R.E. Clay was Robert E. Clay who led the Rosenwald School Fund in Tennessee, which is the very last topic I blogged about:
All of these records speak to a family (the Holts) that was well-educated, landowning and upwardly mobile. That isn’t the case for all my family lines; every one is different.
When I got the idea for this post, I didn’t realize how many terrific artifacts I’ve collected over the years regarding my family.
In the meantime, tell me about what artifacts you’ve found and what did they tell you about your family’s life? What do you treasure?
(if you enjoyed this post, check out Part 2)
I am an engineer by day, but my true passion lies in genealogy. I have been a researcher, writer, lecturer and teacher for over twenty years. This blog is where I share family history methods, resources, tips and advice, with an emphasis on slave research, slavery and its aftermath. This lifelong quest has helped me to better know my family’s past. I’ve taken back– reclaimed– some of that lost memory, especially that of my enslaved ancestors. I hope you’ll sign up to receive my posts—if you do, you’ll get a free PDF with some of my favorite tips! And please do share posts that interest you.
Robin, the picture of Beatrice, and the artifacts are AMAZING! What a gift to have that poll tax receipt! Thanks for sharing all of this with us. This is a great post!
This is a historical treasure trove! What a wonderful representation of your family history! That sewing box is such a beautiful family heirloom, your grandfather was such a skilled and talented man!
These artifacts carry so much historical distinction! Also memories of exciting times for unions, and a Grand Lodge, and that infamous poll tax. Beatrice Prather has such clear and beautiful cursive handwriting. And that sewing box your granddaddy made is just a treasure. Thank you for sharing all these with us!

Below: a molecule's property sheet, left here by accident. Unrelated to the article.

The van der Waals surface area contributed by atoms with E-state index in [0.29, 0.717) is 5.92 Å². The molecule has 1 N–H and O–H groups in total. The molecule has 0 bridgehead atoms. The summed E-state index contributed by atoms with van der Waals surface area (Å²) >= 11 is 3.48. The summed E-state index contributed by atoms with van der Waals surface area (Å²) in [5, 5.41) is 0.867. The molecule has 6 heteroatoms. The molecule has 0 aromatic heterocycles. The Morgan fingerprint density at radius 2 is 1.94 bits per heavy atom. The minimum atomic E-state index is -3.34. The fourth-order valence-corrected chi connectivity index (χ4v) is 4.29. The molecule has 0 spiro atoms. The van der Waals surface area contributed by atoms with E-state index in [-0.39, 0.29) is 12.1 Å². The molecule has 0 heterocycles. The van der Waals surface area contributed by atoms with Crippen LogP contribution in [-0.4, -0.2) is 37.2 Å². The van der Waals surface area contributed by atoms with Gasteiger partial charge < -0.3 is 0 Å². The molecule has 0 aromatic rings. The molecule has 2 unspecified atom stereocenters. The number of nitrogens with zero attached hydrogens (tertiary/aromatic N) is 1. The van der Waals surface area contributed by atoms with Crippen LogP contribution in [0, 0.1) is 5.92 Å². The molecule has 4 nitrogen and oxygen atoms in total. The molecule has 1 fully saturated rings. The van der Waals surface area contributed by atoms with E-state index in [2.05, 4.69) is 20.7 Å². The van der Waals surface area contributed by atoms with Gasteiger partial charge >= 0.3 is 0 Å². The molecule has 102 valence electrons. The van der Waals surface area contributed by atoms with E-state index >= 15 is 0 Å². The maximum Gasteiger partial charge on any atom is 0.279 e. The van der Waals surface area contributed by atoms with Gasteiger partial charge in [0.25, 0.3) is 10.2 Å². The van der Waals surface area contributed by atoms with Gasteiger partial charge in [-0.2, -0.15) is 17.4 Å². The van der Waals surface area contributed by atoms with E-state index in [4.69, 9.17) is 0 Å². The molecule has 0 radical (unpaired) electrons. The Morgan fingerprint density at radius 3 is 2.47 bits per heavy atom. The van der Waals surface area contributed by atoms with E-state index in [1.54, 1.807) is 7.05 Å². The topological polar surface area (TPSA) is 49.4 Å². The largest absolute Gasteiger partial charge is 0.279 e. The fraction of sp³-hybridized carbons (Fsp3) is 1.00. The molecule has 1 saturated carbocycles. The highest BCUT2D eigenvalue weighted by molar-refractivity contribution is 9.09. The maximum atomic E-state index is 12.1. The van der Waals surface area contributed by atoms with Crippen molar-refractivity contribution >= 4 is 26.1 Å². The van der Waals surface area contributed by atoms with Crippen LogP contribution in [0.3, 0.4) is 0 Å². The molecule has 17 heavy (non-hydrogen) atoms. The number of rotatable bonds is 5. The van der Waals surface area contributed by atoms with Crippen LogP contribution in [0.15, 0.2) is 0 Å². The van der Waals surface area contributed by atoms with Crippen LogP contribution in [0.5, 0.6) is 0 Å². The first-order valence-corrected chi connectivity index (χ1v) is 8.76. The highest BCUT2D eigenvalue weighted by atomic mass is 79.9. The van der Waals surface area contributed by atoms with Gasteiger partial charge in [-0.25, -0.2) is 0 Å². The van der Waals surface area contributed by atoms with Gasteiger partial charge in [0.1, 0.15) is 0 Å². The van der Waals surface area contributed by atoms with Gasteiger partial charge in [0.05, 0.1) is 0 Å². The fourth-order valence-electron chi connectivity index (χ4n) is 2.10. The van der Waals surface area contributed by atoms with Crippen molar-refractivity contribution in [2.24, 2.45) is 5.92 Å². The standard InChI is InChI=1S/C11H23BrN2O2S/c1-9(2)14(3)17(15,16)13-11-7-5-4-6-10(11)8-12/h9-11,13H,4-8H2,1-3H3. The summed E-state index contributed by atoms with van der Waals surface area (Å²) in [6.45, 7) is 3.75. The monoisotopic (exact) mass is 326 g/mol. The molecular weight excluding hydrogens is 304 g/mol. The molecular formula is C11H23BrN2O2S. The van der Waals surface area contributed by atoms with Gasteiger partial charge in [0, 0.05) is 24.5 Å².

Only one granddaddy survived long enough for me to know. He had a watch on a chain that he would let me open by punching a button. I still have it! He was very kind to me.
These are wonderful treasures indeed!
Finding treasures from my father’s military days has been a fascinating journey for me. He never talked about his military life around me, so it has been nice to find his original enlistment papers, honorable discharge, sharpshooter badge, military money he used while in was stationed in Japan, and so much more! Military Mondays and Treasure Chest Thursdays has given me an opportunity to blog regularly about all the various artifacts I’ve found that have contributed greatly to my genealogy research in so many ways!
You have a lot of great family artifacts. They give so much insight into the family history. I have a letter that was written by my great aunt to her sister. The letter contains a lot of family history and gives great insight into what was going on in their lives.
I have notes that my g grandparents wrote back and forth to each other. They are so sweet, tender and loving. I do not know if they were mailed back and forth or if they were exchanged in church. They did not go to school together. After their marriage they had five children. In the 8th year of their marriage after the birth of their fifth child, she died. He never remarried.